Compiled by Lou Reed himself, The Definitive Compilation not only doesn't live up to the promise of its title, it proves that an artist is not always the best judge of his own work. Though he is obligated to throw on "Walk on the Wild Side," he bends over backward to avoid his most popular material, concentrating on selections from Street Hassle, The Bells, and Rock and Roll Heart, plus album tracks from The Blue Mask, Coney Island Baby, New York, Set the Twilight Reeling, Magic & Loss, and Perfect Night: Live in London. There are some hits (two from Transformer, "Vicious" and "Walk on the Wild Side"), plus some great songs (most notably "Coney Island Baby"), but the compilation really plays up his willfully difficult side. In that sense, it certainly is representative of Reed, who seems to never have wanted to be accessible, but it's neither a good collection of his best solo material (which would have included some challenging material, as well) nor a good introduction for the curious. It's just another scattershot, ill-conceived, intermittently enjoyable compilation in a catalog filled with scattershot, ill-conceived, intermittently enjoyable compilations.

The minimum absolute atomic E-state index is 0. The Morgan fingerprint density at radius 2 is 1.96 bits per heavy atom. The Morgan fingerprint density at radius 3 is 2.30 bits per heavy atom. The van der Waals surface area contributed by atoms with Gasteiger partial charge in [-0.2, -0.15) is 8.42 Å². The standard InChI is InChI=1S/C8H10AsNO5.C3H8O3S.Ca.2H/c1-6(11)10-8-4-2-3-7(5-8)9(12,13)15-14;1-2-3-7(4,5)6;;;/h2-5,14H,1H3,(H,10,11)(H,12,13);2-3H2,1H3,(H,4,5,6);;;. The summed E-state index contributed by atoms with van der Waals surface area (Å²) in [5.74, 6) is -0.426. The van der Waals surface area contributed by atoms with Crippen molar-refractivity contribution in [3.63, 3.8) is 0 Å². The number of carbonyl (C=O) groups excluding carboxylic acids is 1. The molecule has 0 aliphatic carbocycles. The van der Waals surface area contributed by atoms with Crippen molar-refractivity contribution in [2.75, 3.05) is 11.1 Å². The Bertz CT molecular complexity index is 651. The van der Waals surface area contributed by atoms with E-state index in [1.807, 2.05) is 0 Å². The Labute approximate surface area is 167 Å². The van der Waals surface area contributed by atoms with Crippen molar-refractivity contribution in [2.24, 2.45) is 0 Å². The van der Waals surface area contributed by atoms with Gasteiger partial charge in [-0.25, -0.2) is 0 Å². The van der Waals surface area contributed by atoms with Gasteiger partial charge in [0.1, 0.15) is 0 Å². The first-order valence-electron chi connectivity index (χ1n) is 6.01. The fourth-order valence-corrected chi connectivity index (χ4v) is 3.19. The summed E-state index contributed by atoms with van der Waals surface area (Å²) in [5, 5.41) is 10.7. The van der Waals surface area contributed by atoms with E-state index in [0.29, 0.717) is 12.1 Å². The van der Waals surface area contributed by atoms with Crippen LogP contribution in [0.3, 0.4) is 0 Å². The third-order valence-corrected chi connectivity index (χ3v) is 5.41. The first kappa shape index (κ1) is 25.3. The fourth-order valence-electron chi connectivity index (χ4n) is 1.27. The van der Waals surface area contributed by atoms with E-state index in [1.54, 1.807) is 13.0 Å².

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AllMusic Review by Stephen Thomas Erlewine